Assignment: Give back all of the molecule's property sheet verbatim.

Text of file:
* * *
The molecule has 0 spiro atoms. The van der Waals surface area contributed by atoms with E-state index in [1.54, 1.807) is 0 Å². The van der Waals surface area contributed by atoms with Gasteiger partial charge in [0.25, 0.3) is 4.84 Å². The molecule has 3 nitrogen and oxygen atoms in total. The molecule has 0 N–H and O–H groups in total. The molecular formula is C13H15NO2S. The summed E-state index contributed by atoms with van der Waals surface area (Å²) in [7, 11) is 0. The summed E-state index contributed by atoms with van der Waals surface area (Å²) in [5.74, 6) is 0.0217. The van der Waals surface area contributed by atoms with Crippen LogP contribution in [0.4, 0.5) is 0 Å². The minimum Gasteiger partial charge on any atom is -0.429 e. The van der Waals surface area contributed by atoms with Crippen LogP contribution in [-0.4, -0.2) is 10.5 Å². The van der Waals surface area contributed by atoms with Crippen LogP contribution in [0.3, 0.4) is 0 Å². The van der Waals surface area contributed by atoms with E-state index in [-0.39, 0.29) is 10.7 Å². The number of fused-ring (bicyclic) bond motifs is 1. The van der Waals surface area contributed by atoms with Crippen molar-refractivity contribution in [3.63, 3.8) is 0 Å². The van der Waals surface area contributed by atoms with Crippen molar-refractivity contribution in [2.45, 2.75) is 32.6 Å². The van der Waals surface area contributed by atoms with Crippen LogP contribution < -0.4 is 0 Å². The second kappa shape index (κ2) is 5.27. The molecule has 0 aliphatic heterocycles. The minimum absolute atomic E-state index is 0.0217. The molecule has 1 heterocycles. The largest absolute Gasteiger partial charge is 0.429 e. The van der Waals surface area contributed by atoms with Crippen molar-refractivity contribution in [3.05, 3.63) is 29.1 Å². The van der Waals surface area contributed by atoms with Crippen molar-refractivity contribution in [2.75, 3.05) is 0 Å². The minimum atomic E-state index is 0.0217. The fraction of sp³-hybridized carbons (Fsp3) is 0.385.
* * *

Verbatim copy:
The molecule has 0 spiro atoms. The van der Waals surface area contributed by atoms with E-state index in [1.54, 1.807) is 0 Å². The van der Waals surface area contributed by atoms with Gasteiger partial charge in [0.25, 0.3) is 4.84 Å². The molecule has 3 nitrogen and oxygen atoms in total. The molecule has 0 N–H and O–H groups in total. The molecular formula is C13H15NO2S. The summed E-state index contributed by atoms with van der Waals surface area (Å²) in [7, 11) is 0. The summed E-state index contributed by atoms with van der Waals surface area (Å²) in [5.74, 6) is 0.0217. The van der Waals surface area contributed by atoms with Crippen LogP contribution in [0.4, 0.5) is 0 Å². The minimum Gasteiger partial charge on any atom is -0.429 e. The van der Waals surface area contributed by atoms with Crippen LogP contribution in [-0.4, -0.2) is 10.5 Å². The van der Waals surface area contributed by atoms with Crippen LogP contribution in [0.3, 0.4) is 0 Å². The van der Waals surface area contributed by atoms with E-state index in [-0.39, 0.29) is 10.7 Å². The number of fused-ring (bicyclic) bond motifs is 1. The van der Waals surface area contributed by atoms with Crippen molar-refractivity contribution in [3.63, 3.8) is 0 Å². The van der Waals surface area contributed by atoms with Crippen molar-refractivity contribution in [2.45, 2.75) is 32.6 Å². The van der Waals surface area contributed by atoms with Crippen LogP contribution < -0.4 is 0 Å². The second kappa shape index (κ2) is 5.27. The molecule has 0 aliphatic heterocycles. The minimum absolute atomic E-state index is 0.0217. The molecule has 1 heterocycles. The largest absolute Gasteiger partial charge is 0.429 e. The van der Waals surface area contributed by atoms with Crippen molar-refractivity contribution in [3.05, 3.63) is 29.1 Å². The van der Waals surface area contributed by atoms with Crippen molar-refractivity contribution in [2.75, 3.05) is 0 Å². The minimum atomic E-state index is 0.0217. The fraction of sp³-hybridized carbons (Fsp3) is 0.385.